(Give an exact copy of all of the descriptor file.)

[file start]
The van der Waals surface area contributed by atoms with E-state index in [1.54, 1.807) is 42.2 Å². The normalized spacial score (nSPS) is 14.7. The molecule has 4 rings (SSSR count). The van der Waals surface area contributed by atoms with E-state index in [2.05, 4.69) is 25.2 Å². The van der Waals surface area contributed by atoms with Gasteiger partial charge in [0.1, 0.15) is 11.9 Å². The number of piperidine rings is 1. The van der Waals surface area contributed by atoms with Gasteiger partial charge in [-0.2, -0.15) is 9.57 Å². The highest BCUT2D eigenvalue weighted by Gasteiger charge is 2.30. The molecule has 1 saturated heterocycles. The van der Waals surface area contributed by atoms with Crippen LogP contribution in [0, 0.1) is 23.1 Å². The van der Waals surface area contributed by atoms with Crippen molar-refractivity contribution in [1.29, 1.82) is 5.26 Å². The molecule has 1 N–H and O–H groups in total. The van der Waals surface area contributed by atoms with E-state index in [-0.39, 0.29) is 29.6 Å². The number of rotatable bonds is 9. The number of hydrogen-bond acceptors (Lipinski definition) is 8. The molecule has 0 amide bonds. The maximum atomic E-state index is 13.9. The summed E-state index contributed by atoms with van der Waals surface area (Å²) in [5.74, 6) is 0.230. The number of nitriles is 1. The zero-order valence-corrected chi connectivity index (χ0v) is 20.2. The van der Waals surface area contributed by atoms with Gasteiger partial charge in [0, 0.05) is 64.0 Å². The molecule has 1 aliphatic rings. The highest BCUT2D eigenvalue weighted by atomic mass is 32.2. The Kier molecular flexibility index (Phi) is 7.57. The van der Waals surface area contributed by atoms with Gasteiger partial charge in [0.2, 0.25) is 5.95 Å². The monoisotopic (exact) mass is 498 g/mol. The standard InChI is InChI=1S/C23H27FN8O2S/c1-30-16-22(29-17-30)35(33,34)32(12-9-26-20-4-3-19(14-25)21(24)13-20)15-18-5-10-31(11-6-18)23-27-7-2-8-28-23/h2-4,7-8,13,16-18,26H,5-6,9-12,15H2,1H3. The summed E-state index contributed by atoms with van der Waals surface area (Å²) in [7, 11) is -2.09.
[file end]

The van der Waals surface area contributed by atoms with E-state index in [1.54, 1.807) is 42.2 Å². The normalized spacial score (nSPS) is 14.7. The molecule has 4 rings (SSSR count). The van der Waals surface area contributed by atoms with E-state index in [2.05, 4.69) is 25.2 Å². The van der Waals surface area contributed by atoms with Gasteiger partial charge in [0.1, 0.15) is 11.9 Å². The number of piperidine rings is 1. The van der Waals surface area contributed by atoms with Gasteiger partial charge in [-0.2, -0.15) is 9.57 Å². The highest BCUT2D eigenvalue weighted by Gasteiger charge is 2.30. The molecule has 1 saturated heterocycles. The van der Waals surface area contributed by atoms with Crippen LogP contribution in [0, 0.1) is 23.1 Å². The van der Waals surface area contributed by atoms with Crippen molar-refractivity contribution in [1.29, 1.82) is 5.26 Å². The molecule has 1 N–H and O–H groups in total. The van der Waals surface area contributed by atoms with E-state index in [-0.39, 0.29) is 29.6 Å². The number of rotatable bonds is 9. The number of hydrogen-bond acceptors (Lipinski definition) is 8. The molecule has 0 amide bonds. The maximum atomic E-state index is 13.9. The summed E-state index contributed by atoms with van der Waals surface area (Å²) in [5.74, 6) is 0.230. The number of nitriles is 1. The zero-order valence-corrected chi connectivity index (χ0v) is 20.2. The van der Waals surface area contributed by atoms with Gasteiger partial charge in [0, 0.05) is 64.0 Å². The molecule has 1 aliphatic rings. The highest BCUT2D eigenvalue weighted by atomic mass is 32.2. The Kier molecular flexibility index (Phi) is 7.57. The van der Waals surface area contributed by atoms with Gasteiger partial charge in [0.2, 0.25) is 5.95 Å². The monoisotopic (exact) mass is 498 g/mol. The standard InChI is InChI=1S/C23H27FN8O2S/c1-30-16-22(29-17-30)35(33,34)32(12-9-26-20-4-3-19(14-25)21(24)13-20)15-18-5-10-31(11-6-18)23-27-7-2-8-28-23/h2-4,7-8,13,16-18,26H,5-6,9-12,15H2,1H3. The summed E-state index contributed by atoms with van der Waals surface area (Å²) in [7, 11) is -2.09.